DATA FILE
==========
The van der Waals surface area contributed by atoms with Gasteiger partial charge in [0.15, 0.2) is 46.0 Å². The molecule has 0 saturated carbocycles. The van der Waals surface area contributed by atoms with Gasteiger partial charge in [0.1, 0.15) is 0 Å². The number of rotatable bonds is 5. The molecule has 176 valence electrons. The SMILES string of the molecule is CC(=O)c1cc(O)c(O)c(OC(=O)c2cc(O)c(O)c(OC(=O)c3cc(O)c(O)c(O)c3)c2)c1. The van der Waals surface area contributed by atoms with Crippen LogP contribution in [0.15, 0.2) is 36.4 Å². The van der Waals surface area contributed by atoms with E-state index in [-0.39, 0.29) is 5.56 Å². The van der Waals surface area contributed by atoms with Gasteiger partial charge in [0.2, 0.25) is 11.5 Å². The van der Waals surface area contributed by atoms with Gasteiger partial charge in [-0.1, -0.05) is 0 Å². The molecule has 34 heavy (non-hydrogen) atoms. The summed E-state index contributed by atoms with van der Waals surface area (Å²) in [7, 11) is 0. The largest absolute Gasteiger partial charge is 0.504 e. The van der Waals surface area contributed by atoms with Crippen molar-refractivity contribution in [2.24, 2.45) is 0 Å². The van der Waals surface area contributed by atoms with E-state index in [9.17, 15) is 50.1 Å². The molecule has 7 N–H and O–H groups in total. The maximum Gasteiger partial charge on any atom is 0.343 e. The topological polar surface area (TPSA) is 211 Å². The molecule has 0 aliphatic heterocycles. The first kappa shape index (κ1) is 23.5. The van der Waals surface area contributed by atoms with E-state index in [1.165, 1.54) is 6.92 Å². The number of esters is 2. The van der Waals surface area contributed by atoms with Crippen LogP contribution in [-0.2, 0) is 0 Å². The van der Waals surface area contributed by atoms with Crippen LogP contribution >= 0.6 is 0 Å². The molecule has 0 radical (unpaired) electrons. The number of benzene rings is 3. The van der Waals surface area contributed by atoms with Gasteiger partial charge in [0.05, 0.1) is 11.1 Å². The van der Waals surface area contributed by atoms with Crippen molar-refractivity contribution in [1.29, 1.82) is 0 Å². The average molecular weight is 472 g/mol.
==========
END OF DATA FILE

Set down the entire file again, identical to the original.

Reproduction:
The van der Waals surface area contributed by atoms with Gasteiger partial charge in [0.15, 0.2) is 46.0 Å². The molecule has 0 saturated carbocycles. The van der Waals surface area contributed by atoms with Gasteiger partial charge in [0.1, 0.15) is 0 Å². The number of rotatable bonds is 5. The molecule has 176 valence electrons. The SMILES string of the molecule is CC(=O)c1cc(O)c(O)c(OC(=O)c2cc(O)c(O)c(OC(=O)c3cc(O)c(O)c(O)c3)c2)c1. The van der Waals surface area contributed by atoms with Crippen LogP contribution in [0.15, 0.2) is 36.4 Å². The van der Waals surface area contributed by atoms with E-state index in [-0.39, 0.29) is 5.56 Å². The van der Waals surface area contributed by atoms with Gasteiger partial charge in [0.2, 0.25) is 11.5 Å². The van der Waals surface area contributed by atoms with Gasteiger partial charge in [-0.1, -0.05) is 0 Å². The molecule has 34 heavy (non-hydrogen) atoms. The summed E-state index contributed by atoms with van der Waals surface area (Å²) in [7, 11) is 0. The largest absolute Gasteiger partial charge is 0.504 e. The van der Waals surface area contributed by atoms with Crippen molar-refractivity contribution in [2.24, 2.45) is 0 Å². The van der Waals surface area contributed by atoms with E-state index in [9.17, 15) is 50.1 Å². The molecule has 7 N–H and O–H groups in total. The maximum Gasteiger partial charge on any atom is 0.343 e. The topological polar surface area (TPSA) is 211 Å². The molecule has 0 aliphatic heterocycles. The first kappa shape index (κ1) is 23.5. The van der Waals surface area contributed by atoms with E-state index in [1.165, 1.54) is 6.92 Å². The number of esters is 2. The van der Waals surface area contributed by atoms with Crippen LogP contribution in [-0.2, 0) is 0 Å². The van der Waals surface area contributed by atoms with Crippen LogP contribution >= 0.6 is 0 Å². The molecule has 0 radical (unpaired) electrons. The number of benzene rings is 3. The van der Waals surface area contributed by atoms with Gasteiger partial charge in [0.05, 0.1) is 11.1 Å². The van der Waals surface area contributed by atoms with Crippen molar-refractivity contribution in [1.29, 1.82) is 0 Å². The average molecular weight is 472 g/mol.